I had a great idea during a morning run Tuesday, which is always dangerous. Basic premise: what if MLB teams structured their pitching staffs in what amounts to one big bullpen, albeit one with some structure?

Tony La Russa attempted some form of this in 1993 with the A’s when he divided pitchers into platoons. My version goes like this: Teams would have a 13-man pitching staff. Three different pitchers would work the first three innings of games, forming a three-man mini-rotation — starters in name, though not starters as we know them now.

Of the remaining 10 pitchers, nine could work a maximum of two innings each over the course of the three games started. So the starters would throw nine innings over three games, and the other pitchers would throw 18 for a total of 27 — three regulation games. The 13th pitcher would be reserved for extra innings or blowouts, where he could save the other arms. After three games, repeat.

The idea was born out of the dreadful state of the Twins’ rotation, and the comparative success of the bullpen. Twins starters had a 4.94 ERA this season going into Tuesday, while relievers were at 3.13. MLB-wide in 2014, starters have a 3.94 ERA while relievers have a 3.56 ERA. Why?

Pitching in such short stints allows relievers to throw harder, and only facing batters once in a game is a big edge, too. Starting pitchers in MLB this season have a 3.76 ERA the first trip through the batting order; second time through it’s up to 3.98 and third time through it’s 4.23. Pitchers get tired. Hitters figure them out.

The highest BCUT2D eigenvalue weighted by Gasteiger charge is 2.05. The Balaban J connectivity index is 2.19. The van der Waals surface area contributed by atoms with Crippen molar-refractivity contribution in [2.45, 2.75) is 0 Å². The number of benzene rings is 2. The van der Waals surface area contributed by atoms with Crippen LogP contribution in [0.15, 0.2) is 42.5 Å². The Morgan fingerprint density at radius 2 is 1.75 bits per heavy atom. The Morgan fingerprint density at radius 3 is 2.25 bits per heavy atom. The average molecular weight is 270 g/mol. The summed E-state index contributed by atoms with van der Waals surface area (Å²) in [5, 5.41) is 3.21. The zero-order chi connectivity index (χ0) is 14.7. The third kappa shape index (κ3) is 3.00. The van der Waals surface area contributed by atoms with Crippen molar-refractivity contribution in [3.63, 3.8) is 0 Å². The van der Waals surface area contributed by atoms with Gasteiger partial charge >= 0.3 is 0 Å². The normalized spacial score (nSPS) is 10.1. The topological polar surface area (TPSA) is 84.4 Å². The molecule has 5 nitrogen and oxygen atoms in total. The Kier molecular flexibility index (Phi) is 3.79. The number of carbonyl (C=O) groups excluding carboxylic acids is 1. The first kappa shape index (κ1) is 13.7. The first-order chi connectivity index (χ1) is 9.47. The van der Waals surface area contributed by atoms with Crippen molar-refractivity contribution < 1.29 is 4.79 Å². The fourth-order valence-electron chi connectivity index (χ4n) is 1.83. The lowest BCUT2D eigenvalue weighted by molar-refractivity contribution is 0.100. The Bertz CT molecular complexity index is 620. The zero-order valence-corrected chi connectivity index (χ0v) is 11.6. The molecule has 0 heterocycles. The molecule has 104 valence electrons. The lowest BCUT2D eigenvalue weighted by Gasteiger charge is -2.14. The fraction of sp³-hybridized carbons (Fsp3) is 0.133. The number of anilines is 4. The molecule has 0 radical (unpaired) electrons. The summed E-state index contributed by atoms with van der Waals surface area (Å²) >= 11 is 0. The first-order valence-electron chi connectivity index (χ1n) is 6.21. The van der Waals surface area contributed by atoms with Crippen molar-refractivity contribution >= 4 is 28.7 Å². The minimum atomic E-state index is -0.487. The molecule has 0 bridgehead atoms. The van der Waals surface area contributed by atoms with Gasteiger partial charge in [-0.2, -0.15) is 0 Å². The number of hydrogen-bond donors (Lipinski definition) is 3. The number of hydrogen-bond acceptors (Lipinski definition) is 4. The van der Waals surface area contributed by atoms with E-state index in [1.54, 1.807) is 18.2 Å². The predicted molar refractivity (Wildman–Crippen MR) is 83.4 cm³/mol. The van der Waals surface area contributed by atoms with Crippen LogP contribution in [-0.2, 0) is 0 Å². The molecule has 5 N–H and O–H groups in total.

So why not have fresh pitchers throughout the game and have most of them only face each batter once? Have your lesser pitchers work lower-leverage situations against the bottoms of orders. Save tough innings for your best guys.

Now: No team would, as it stands now, take a starting pitcher making eight figures and ask him to work three innings every third day. And not many starters (or agents) would agree to this knowing starters would never be credited with a win.

Also, I have absolutely no idea how the durability of this kind of staff would hold up over a 162-game schedule. It certainly spreads the workload much differently to more pitchers.

But I would love to see the right MLB team — one with low payroll and a bunch of cheap, young, ego-free hard throwers at Class AAA and in the majors — give it a shot because it could be a more effective way to make it through a game.

Michael Rand